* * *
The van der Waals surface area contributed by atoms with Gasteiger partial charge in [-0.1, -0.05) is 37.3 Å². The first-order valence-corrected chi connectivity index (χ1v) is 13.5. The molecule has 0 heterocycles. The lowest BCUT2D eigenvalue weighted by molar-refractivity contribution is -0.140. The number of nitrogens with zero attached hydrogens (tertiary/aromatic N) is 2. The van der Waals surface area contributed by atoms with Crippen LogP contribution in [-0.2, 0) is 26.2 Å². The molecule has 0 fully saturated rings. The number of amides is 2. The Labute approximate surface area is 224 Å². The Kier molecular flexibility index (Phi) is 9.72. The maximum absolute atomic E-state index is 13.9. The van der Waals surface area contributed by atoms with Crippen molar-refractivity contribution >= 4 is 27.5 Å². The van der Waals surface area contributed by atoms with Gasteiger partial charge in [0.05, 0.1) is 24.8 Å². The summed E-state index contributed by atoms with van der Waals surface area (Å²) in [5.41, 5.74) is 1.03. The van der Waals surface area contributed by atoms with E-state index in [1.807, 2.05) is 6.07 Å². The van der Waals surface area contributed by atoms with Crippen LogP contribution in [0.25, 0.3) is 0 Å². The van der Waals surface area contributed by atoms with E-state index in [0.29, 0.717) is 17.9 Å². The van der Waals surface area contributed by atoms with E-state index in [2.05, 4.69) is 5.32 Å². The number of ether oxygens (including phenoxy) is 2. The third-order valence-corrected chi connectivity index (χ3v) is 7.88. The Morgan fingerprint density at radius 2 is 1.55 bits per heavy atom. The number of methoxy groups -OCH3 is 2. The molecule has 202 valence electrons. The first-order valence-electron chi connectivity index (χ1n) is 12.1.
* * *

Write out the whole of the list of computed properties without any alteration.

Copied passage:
The van der Waals surface area contributed by atoms with Gasteiger partial charge in [-0.1, -0.05) is 37.3 Å². The first-order valence-corrected chi connectivity index (χ1v) is 13.5. The molecule has 0 heterocycles. The lowest BCUT2D eigenvalue weighted by molar-refractivity contribution is -0.140. The number of nitrogens with zero attached hydrogens (tertiary/aromatic N) is 2. The van der Waals surface area contributed by atoms with Crippen LogP contribution in [-0.2, 0) is 26.2 Å². The molecule has 0 fully saturated rings. The number of amides is 2. The Labute approximate surface area is 224 Å². The Kier molecular flexibility index (Phi) is 9.72. The maximum absolute atomic E-state index is 13.9. The van der Waals surface area contributed by atoms with Crippen molar-refractivity contribution >= 4 is 27.5 Å². The van der Waals surface area contributed by atoms with Gasteiger partial charge in [0.05, 0.1) is 24.8 Å². The summed E-state index contributed by atoms with van der Waals surface area (Å²) in [5.41, 5.74) is 1.03. The van der Waals surface area contributed by atoms with E-state index in [1.807, 2.05) is 6.07 Å². The van der Waals surface area contributed by atoms with Crippen LogP contribution in [0.25, 0.3) is 0 Å². The van der Waals surface area contributed by atoms with E-state index in [0.29, 0.717) is 17.9 Å². The van der Waals surface area contributed by atoms with E-state index in [2.05, 4.69) is 5.32 Å². The number of ether oxygens (including phenoxy) is 2. The third-order valence-corrected chi connectivity index (χ3v) is 7.88. The Morgan fingerprint density at radius 2 is 1.55 bits per heavy atom. The number of methoxy groups -OCH3 is 2. The molecule has 202 valence electrons. The first-order valence-electron chi connectivity index (χ1n) is 12.1.